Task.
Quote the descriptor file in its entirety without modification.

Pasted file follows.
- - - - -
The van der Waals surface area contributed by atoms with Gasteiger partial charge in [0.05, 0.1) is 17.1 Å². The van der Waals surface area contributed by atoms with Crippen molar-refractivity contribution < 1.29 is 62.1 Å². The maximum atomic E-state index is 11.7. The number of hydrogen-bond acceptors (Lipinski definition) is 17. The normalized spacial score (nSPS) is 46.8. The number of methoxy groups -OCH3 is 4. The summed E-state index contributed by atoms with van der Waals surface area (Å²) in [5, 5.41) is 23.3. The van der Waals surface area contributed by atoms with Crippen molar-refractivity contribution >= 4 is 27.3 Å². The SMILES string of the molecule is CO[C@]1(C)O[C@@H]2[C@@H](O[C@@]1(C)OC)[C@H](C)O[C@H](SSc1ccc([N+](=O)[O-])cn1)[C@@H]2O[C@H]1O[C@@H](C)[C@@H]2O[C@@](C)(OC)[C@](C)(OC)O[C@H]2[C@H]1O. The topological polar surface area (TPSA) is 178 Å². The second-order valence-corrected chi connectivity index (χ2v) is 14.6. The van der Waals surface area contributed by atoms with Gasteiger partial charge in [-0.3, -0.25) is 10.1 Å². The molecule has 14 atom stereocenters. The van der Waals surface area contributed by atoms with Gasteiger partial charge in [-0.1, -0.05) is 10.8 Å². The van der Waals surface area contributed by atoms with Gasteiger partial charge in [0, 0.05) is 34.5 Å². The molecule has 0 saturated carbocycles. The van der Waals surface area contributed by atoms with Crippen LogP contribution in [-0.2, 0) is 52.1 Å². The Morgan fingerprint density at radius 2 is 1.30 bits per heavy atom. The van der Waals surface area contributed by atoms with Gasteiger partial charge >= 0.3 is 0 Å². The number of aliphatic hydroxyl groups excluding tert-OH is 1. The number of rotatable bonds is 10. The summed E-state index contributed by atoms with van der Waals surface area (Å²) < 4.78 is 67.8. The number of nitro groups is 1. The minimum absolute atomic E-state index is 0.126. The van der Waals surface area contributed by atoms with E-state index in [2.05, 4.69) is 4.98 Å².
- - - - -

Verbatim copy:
The van der Waals surface area contributed by atoms with Gasteiger partial charge in [0.05, 0.1) is 17.1 Å². The van der Waals surface area contributed by atoms with Crippen molar-refractivity contribution < 1.29 is 62.1 Å². The maximum atomic E-state index is 11.7. The number of hydrogen-bond acceptors (Lipinski definition) is 17. The normalized spacial score (nSPS) is 46.8. The number of methoxy groups -OCH3 is 4. The summed E-state index contributed by atoms with van der Waals surface area (Å²) in [5, 5.41) is 23.3. The van der Waals surface area contributed by atoms with Crippen molar-refractivity contribution >= 4 is 27.3 Å². The SMILES string of the molecule is CO[C@]1(C)O[C@@H]2[C@@H](O[C@@]1(C)OC)[C@H](C)O[C@H](SSc1ccc([N+](=O)[O-])cn1)[C@@H]2O[C@H]1O[C@@H](C)[C@@H]2O[C@@](C)(OC)[C@](C)(OC)O[C@H]2[C@H]1O. The topological polar surface area (TPSA) is 178 Å². The second-order valence-corrected chi connectivity index (χ2v) is 14.6. The van der Waals surface area contributed by atoms with Gasteiger partial charge in [-0.3, -0.25) is 10.1 Å². The molecule has 14 atom stereocenters. The van der Waals surface area contributed by atoms with Gasteiger partial charge in [-0.1, -0.05) is 10.8 Å². The van der Waals surface area contributed by atoms with Gasteiger partial charge in [0, 0.05) is 34.5 Å². The molecule has 0 saturated carbocycles. The van der Waals surface area contributed by atoms with Crippen LogP contribution in [-0.2, 0) is 52.1 Å². The Morgan fingerprint density at radius 2 is 1.30 bits per heavy atom. The van der Waals surface area contributed by atoms with Gasteiger partial charge >= 0.3 is 0 Å². The number of aliphatic hydroxyl groups excluding tert-OH is 1. The number of rotatable bonds is 10. The summed E-state index contributed by atoms with van der Waals surface area (Å²) < 4.78 is 67.8. The number of nitro groups is 1. The minimum absolute atomic E-state index is 0.126. The van der Waals surface area contributed by atoms with E-state index in [2.05, 4.69) is 4.98 Å².